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Math Help - Probability theory question

  1. #1
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    Probability theory question

    Let  \theta (x) be a random variable and  \overline{\theta} (x) be the expected value. Moreover  S is defined:

     S = \{ x : \theta (x) < \frac{\overline{\theta} (x)}{p} \}

    Then the probability measure of  S is:

     \mu (S) \ge (1-p)

    Prove...

    It can be noted that there exist both density and cumulative distribution functions over  S .

    -----------------------------------------------------------------------------------

    I have been working on this problem a bit more and found some more info. It seems it is an application of the Markov Property, which states:

    Let  X be a measurable set with the characteristic function  \chi = 1 if  x \epsilon A and  \chi = 0 otherwise, where  A = \{ x \epsilon X : | f | \geq t  \} then:

     \mu (A) \leq \frac{1}{t} \int_x | f | d \mu

    Maybe it is obvious from this but I cannot work out the final details ....

    A proof of the markov inequality can be seen on wikipedia..
    Last edited by gloiterbox; June 30th 2011 at 11:58 PM.
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  2. #2
    Lord of certain Rings
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    Re: Probability theory question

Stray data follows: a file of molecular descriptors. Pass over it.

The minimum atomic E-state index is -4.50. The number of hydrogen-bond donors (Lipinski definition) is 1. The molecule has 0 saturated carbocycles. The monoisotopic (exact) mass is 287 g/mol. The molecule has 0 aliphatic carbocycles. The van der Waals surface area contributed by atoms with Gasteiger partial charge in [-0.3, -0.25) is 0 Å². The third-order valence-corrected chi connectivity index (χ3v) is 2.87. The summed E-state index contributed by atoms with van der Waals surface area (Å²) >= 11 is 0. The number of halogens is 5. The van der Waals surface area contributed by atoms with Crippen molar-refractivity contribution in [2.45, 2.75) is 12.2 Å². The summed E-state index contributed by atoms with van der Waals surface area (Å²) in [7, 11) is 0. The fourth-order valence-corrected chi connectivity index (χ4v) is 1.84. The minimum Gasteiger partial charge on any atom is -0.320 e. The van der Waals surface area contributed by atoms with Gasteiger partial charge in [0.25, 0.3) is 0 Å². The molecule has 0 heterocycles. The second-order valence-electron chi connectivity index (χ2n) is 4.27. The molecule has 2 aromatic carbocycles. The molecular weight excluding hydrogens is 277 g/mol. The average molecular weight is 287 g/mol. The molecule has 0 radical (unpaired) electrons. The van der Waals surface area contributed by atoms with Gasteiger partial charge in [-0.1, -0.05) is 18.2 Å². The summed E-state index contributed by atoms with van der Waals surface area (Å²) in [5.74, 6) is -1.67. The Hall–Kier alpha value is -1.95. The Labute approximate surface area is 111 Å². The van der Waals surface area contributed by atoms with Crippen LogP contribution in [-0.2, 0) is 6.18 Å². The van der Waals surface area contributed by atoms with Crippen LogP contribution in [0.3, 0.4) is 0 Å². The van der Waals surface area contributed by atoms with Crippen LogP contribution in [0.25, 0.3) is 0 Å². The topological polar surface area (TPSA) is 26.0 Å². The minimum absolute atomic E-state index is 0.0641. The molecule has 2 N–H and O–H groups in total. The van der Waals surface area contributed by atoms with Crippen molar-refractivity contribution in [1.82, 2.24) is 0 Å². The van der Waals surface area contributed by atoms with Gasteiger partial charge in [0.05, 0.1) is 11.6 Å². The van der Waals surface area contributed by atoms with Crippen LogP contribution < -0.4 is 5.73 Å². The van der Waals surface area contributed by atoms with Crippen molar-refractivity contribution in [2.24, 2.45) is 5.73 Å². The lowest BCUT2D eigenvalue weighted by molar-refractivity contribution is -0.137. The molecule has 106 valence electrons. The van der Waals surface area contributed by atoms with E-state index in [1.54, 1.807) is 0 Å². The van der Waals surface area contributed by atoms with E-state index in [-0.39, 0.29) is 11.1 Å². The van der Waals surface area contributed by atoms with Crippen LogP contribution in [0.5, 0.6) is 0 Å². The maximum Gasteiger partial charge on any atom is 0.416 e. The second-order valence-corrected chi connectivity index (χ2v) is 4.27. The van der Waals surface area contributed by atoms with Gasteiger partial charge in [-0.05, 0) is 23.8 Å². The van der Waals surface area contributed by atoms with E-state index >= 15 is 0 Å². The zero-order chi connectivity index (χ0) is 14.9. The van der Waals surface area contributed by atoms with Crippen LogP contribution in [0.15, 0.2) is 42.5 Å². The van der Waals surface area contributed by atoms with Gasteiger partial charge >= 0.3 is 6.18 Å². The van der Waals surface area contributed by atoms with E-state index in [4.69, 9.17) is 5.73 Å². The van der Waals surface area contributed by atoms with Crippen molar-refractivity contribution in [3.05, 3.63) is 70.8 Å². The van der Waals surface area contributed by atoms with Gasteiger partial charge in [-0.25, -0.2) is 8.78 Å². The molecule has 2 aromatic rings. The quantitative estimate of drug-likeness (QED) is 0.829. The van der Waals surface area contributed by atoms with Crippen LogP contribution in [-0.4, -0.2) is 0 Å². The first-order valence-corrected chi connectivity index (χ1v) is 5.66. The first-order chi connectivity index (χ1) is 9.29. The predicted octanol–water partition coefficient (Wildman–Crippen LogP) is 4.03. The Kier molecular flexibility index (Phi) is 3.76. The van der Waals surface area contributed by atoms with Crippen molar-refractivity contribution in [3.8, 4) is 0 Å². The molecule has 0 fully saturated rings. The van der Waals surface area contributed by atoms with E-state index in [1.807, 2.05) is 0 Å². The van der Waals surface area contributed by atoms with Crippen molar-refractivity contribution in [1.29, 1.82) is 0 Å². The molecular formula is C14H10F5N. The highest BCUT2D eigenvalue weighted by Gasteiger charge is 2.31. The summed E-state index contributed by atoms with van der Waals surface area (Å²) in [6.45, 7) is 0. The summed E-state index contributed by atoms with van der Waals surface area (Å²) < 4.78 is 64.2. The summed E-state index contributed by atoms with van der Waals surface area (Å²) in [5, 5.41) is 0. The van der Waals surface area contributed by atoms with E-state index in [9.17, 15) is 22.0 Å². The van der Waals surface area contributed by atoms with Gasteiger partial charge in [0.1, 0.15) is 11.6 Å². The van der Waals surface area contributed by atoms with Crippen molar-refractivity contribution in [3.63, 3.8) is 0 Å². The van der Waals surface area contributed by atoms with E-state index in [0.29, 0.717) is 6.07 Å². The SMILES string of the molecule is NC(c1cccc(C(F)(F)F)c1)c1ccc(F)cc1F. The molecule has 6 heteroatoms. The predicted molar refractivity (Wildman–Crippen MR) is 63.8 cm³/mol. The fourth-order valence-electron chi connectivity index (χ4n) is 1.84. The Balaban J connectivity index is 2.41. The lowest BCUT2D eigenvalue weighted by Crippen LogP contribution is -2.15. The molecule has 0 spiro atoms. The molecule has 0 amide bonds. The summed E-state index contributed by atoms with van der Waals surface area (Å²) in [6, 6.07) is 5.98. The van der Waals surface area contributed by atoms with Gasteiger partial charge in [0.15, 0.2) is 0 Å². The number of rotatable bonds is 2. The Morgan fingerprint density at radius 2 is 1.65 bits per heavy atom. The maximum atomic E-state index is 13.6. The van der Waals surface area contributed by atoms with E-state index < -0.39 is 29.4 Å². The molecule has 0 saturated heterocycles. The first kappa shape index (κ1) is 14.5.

Quote Originally Posted by gloiterbox View Post
    Let  \theta (x) be a random variable and  \overline{\theta} (x) be the expected value. Moreover  S is defined:

     S = \{ x : \theta (x) < \frac{\overline{\theta} (x)}{p} \}

    Then the probability measure of  S is:

     \mu (S) \ge (1-p)

    Prove...

    It can be noted that there exist both density and cumulative distribution functions over  S .

    -----------------------------------------------------------------------------------

    I have been working on this problem a bit more and found some more info. It seems it is an application of the Markov Property, which states:

    Let  X be a measurable set with the characteristic function  \chi = 1 if  x \epsilon A and  \chi = 0 otherwise, where  A = \{ x \epsilon X : | f | \geq t  \} then:

     \mu (A) \leq \frac{1}{t} \int_x | f | d \mu

    Maybe it is obvious from this but I cannot work out the final details ....

    A proof of the markov inequality can be seen on wikipedia..
    Hint: Apply Markov inequality to S complement
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  3. #3
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    Joined
    Sep 2008
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    Re: Probability theory question

    Haha yes that works, nice trick Isomorphism!!!
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